One byte can be shaved by replacing 2== with 3>, however, it will incorrectly identify both 0 and 1 as prime.

## Ouroboros, 39 bytes

Sr0s1(
)S1+.@@.@@%!Ms+S.@@.@>6*(6s2=n1(


Each line of code in an Ouroboros program represents a snake eating its tail.

Snake 1

S switches to the shared stack; r0 reads a number from input and pushes a 0. Then s1( switches back to snake 1's stack, pushes a 1, and eats that many characters of the tail. The instruction pointer is on a character that gets eaten, so the snake dies.

Snake 2

Here the magic happens. We check every number from 1 up through n, adding 1 to a tally if it divides our input number. At the end we check whether the number of factors equals 2 and print 1 or 0 accordingly.

) is a no-op the first time through. S switches to the shared stack. We then push a 1 (just after the first snake pushes its 0) and add. The stack now contains the input number and the factor we're testing for divisibility.

.@@.@@%! makes copies of both numbers, takes the modulus, and negates (1 if it is a factor, 0 if not). M moves that result to snake 2's stack, where we're storing the tally of factors; then s+S switches to that stack, adds the top two numbers, and switches back to the shared stack.

Next, .@@.@>6* makes copies of both numbers and tests whether the input number is greater than the test factor, pushing 6 if so and 0 if not. ( then eats that many characters from the end of the snake.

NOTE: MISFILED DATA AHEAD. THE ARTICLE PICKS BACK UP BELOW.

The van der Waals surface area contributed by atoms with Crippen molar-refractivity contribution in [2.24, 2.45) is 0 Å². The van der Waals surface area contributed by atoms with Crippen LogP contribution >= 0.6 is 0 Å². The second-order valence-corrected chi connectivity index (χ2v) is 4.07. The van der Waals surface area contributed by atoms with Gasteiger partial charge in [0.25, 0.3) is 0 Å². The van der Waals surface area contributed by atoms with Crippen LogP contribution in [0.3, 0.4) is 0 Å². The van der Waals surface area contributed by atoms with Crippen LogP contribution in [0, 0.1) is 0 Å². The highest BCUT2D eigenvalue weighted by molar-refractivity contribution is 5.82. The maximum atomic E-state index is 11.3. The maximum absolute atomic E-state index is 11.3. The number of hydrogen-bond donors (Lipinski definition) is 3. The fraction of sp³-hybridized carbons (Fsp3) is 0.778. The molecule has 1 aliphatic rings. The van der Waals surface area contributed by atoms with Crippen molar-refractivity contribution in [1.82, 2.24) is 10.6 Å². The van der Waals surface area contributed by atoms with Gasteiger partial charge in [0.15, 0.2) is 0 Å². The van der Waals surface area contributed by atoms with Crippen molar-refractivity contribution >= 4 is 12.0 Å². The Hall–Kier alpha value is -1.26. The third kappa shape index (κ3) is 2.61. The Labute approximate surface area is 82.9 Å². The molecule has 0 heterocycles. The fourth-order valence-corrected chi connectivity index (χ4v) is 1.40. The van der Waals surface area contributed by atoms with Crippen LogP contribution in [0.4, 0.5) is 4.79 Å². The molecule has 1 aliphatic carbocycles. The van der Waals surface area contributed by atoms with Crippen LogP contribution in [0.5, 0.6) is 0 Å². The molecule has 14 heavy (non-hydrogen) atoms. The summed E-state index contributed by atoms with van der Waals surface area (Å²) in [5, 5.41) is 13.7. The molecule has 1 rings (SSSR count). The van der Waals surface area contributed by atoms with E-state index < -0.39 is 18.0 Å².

• If the number is still greater than the factor, the uneaten code now ends after (6. This pushes a 6 and wraps execution back to the beginning. There ) regurgitates the 6 characters we just ate. S does nothing because we're already on the shared stack. 1+ then increments the test factor, and we go through the loop again.
• When the number is no longer greater than the factor, nothing gets eaten and execution continues. We push a 6 but then switch to snake 2's stack, where the number of factors is sitting. 2=n tests whether it's 2 and outputs the result (1 or 0) as a number. Finally, 1( eats the last character and dies.

Try it out

// Define Stack class
function Stack() {
this.stack = [];
this.length = 0;
}
Stack.prototype.push = function(item) {
this.stack.push(item);
this.length++;
}
Stack.prototype.pop = function() {
var result = 0;
if (this.length > 0) {
result = this.stack.pop();
this.length--;
}
return result;
}
Stack.prototype.top = function() {
var result = 0;
if (this.length > 0) {
result = this.stack[this.length - 1];
}
return result;
}
Stack.prototype.toString = function() {